What Spins Down
by Michael T. Young
I listen to a physicist on a podcast
explain quantum entanglement: he says
to think of it as two particles striking each other
and flying off in opposite directions, but now,
by knowing the direction of one
we can know the direction of the other
because they’re entangled.
And I think
of Ahmaud Arbery, a young black man,
like a particle, jogging down a suburban road,
flecks of sunlight stippling his body through the trees,
until he meets up with another particle:
Gregory McMichael, running in the opposite
direction, with a gun.
The physicist says
that electrons spin up or down and when
I observe one spin up, another one of me
somewhere also observes it spin down
and that both these realities exist,
both these selves.
So, I think of that other Arbery,
the one who went on jogging, enjoying
the warm day, spinning up to his porch
like an electron. I want to meet him,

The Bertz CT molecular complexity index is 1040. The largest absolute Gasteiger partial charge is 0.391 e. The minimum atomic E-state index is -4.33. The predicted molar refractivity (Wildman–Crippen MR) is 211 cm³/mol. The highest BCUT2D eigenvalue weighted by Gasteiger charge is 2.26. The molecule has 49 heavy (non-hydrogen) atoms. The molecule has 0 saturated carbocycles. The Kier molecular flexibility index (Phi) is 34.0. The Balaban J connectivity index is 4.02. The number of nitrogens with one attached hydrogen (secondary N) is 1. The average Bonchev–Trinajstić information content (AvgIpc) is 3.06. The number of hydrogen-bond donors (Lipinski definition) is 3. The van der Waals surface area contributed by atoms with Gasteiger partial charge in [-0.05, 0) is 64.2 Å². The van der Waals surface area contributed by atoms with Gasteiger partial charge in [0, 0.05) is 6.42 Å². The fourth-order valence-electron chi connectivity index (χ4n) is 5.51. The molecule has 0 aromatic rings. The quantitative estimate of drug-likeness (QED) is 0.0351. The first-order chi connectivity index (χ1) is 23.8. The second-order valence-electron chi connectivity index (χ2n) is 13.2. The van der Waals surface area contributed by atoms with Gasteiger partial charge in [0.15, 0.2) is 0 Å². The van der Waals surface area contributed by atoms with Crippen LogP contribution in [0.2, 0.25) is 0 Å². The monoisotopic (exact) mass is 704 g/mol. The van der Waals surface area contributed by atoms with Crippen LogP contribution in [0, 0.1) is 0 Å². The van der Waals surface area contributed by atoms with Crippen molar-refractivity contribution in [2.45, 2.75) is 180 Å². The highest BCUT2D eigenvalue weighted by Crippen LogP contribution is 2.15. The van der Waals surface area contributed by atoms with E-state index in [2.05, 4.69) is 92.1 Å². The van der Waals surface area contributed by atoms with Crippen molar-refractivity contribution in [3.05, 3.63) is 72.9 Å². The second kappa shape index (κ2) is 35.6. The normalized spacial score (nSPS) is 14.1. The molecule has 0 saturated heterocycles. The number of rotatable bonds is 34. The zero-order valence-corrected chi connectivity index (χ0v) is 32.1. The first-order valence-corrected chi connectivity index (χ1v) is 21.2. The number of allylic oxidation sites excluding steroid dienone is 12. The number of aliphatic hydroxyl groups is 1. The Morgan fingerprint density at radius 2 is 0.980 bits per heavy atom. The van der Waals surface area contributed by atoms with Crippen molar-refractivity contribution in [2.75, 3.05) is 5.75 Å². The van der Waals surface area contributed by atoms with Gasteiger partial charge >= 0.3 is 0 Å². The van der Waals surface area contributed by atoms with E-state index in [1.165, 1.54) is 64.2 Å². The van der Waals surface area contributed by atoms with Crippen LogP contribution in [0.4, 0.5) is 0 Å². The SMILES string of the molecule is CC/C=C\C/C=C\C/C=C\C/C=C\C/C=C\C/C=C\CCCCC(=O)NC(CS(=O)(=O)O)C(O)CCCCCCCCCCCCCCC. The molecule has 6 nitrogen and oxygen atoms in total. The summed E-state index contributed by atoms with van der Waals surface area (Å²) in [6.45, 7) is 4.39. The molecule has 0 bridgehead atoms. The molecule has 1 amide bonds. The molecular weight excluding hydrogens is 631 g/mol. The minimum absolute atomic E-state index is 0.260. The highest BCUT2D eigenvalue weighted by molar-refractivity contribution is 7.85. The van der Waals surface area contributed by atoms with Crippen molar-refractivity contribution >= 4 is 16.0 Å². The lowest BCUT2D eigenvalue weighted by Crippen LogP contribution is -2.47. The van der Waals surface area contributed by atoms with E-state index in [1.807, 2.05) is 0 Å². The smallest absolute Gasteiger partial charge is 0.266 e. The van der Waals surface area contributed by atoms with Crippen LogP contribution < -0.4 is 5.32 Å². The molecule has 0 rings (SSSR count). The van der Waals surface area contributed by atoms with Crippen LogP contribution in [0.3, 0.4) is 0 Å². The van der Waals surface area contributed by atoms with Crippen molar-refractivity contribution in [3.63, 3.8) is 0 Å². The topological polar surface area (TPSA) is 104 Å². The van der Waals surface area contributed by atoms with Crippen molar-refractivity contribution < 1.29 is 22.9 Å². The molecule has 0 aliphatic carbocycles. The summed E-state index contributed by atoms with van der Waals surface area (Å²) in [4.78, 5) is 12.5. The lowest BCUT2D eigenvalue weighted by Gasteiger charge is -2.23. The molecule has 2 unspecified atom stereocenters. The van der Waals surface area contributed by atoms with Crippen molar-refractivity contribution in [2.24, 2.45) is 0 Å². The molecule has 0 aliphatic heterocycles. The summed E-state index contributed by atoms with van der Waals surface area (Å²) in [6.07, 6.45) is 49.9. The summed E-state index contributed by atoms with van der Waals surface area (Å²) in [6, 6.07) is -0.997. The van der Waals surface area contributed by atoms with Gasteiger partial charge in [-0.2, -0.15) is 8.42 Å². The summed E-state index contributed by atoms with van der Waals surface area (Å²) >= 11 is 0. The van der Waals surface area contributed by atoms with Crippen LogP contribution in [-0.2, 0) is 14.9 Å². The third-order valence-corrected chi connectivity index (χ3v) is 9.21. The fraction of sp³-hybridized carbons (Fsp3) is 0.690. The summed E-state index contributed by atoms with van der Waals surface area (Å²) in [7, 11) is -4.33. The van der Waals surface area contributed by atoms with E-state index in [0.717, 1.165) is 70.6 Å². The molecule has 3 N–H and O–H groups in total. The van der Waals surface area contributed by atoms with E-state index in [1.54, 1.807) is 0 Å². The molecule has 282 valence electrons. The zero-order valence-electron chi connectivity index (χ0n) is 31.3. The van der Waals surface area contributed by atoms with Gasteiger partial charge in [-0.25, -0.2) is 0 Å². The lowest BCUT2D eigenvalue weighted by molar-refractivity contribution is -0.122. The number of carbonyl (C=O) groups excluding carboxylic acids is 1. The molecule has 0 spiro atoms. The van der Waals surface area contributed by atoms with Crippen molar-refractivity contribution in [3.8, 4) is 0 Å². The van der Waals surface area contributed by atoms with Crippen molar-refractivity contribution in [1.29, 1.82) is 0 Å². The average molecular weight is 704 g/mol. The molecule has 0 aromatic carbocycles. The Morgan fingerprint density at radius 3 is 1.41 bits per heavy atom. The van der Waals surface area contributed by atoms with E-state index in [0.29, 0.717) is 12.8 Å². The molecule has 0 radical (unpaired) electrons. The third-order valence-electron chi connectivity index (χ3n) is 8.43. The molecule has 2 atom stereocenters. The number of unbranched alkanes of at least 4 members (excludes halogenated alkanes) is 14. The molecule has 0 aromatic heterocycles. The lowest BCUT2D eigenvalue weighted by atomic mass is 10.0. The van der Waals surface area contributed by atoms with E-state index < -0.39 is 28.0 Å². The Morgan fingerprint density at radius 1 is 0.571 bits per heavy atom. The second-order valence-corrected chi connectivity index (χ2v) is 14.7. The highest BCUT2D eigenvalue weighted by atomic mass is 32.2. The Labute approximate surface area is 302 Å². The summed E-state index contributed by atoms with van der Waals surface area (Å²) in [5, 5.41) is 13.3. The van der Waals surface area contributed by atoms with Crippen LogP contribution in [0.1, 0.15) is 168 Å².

to know what kind of world lets him live.
But the physicist tells me I can’t talk
to those others, our worlds are forever
separate, can never know each other,
and my Ahmaud Arbery
always spins down.
Michael T. Young’s third full-length collection, The Infinite Doctrine of Water, was longlisted for the Julie Suk Award. His previous collections are The Beautiful Moment of Being Lost and Transcriptions of Daylight. He has received a Fellowship from the New Jersey State Council on the Arts and his chapbook, Living in the Counterpoint, received the Jean Pedrick Chapbook Award. His poetry has been featured on Verse Daily and The Writer’s Almanac. It has also appeared or is forthcoming in numerous journals including Banyan Review, Gargoyle Magazine, The Inflectionist Review, Talking River Review, and Valparaiso Poetry Review.